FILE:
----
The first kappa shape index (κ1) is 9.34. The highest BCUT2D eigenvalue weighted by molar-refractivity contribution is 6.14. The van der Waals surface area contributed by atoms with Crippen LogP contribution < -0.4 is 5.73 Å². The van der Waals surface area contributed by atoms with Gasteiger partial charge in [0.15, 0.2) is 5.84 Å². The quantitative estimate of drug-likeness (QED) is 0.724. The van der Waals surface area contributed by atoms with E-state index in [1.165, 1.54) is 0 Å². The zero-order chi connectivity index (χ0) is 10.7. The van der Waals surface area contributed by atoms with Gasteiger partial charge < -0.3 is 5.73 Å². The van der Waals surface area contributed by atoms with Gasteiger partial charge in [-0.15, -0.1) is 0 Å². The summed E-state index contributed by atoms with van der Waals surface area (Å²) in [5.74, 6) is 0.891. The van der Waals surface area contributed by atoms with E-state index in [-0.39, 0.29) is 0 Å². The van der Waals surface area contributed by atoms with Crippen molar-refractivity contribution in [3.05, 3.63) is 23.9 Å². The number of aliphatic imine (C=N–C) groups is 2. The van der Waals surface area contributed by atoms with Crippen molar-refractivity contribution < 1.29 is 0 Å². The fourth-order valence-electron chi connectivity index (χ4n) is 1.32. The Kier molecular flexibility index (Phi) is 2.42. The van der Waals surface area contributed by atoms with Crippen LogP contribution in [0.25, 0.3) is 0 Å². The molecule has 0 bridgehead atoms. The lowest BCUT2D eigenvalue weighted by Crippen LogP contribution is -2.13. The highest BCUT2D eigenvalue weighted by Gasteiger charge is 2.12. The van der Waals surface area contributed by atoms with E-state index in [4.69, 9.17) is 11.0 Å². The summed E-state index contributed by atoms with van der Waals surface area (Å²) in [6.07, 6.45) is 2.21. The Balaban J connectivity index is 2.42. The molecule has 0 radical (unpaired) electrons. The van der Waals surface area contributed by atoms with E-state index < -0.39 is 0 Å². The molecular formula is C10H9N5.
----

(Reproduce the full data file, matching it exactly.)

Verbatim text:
The first kappa shape index (κ1) is 9.34. The highest BCUT2D eigenvalue weighted by molar-refractivity contribution is 6.14. The van der Waals surface area contributed by atoms with Crippen LogP contribution < -0.4 is 5.73 Å². The van der Waals surface area contributed by atoms with Gasteiger partial charge in [0.15, 0.2) is 5.84 Å². The quantitative estimate of drug-likeness (QED) is 0.724. The van der Waals surface area contributed by atoms with E-state index in [1.165, 1.54) is 0 Å². The zero-order chi connectivity index (χ0) is 10.7. The van der Waals surface area contributed by atoms with Gasteiger partial charge < -0.3 is 5.73 Å². The van der Waals surface area contributed by atoms with Gasteiger partial charge in [-0.15, -0.1) is 0 Å². The summed E-state index contributed by atoms with van der Waals surface area (Å²) in [5.74, 6) is 0.891. The van der Waals surface area contributed by atoms with E-state index in [-0.39, 0.29) is 0 Å². The van der Waals surface area contributed by atoms with Crippen molar-refractivity contribution in [3.05, 3.63) is 23.9 Å². The number of aliphatic imine (C=N–C) groups is 2. The van der Waals surface area contributed by atoms with Crippen molar-refractivity contribution < 1.29 is 0 Å². The fourth-order valence-electron chi connectivity index (χ4n) is 1.32. The Kier molecular flexibility index (Phi) is 2.42. The van der Waals surface area contributed by atoms with Crippen LogP contribution in [0.25, 0.3) is 0 Å². The molecule has 0 bridgehead atoms. The lowest BCUT2D eigenvalue weighted by Crippen LogP contribution is -2.13. The highest BCUT2D eigenvalue weighted by Gasteiger charge is 2.12. The van der Waals surface area contributed by atoms with E-state index in [4.69, 9.17) is 11.0 Å². The summed E-state index contributed by atoms with van der Waals surface area (Å²) in [6.07, 6.45) is 2.21. The Balaban J connectivity index is 2.42. The molecule has 0 radical (unpaired) electrons. The van der Waals surface area contributed by atoms with E-state index < -0.39 is 0 Å². The molecular formula is C10H9N5.